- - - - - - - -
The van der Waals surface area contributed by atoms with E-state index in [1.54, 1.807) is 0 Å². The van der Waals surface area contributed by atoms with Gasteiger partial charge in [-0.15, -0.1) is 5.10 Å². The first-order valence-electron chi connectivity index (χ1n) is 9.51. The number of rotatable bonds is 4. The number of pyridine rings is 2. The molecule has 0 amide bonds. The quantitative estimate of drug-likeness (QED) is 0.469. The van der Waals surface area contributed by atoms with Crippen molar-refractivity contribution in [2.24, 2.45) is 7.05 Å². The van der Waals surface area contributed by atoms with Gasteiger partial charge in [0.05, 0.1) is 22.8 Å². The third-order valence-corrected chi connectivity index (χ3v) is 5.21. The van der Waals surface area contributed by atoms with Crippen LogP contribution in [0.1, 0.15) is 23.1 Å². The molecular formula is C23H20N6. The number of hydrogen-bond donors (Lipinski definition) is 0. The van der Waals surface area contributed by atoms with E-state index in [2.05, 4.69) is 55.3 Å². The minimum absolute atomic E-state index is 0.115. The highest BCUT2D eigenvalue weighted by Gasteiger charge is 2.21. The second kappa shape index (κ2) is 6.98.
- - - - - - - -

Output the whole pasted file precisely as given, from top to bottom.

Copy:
The van der Waals surface area contributed by atoms with E-state index in [1.54, 1.807) is 0 Å². The van der Waals surface area contributed by atoms with Gasteiger partial charge in [-0.15, -0.1) is 5.10 Å². The first-order valence-electron chi connectivity index (χ1n) is 9.51. The number of rotatable bonds is 4. The number of pyridine rings is 2. The molecule has 0 amide bonds. The quantitative estimate of drug-likeness (QED) is 0.469. The van der Waals surface area contributed by atoms with Crippen molar-refractivity contribution in [2.24, 2.45) is 7.05 Å². The van der Waals surface area contributed by atoms with Gasteiger partial charge in [0.05, 0.1) is 22.8 Å². The third-order valence-corrected chi connectivity index (χ3v) is 5.21. The van der Waals surface area contributed by atoms with Crippen LogP contribution in [0.1, 0.15) is 23.1 Å². The molecular formula is C23H20N6. The number of hydrogen-bond donors (Lipinski definition) is 0. The van der Waals surface area contributed by atoms with E-state index in [2.05, 4.69) is 55.3 Å². The minimum absolute atomic E-state index is 0.115. The highest BCUT2D eigenvalue weighted by Gasteiger charge is 2.21. The second kappa shape index (κ2) is 6.98.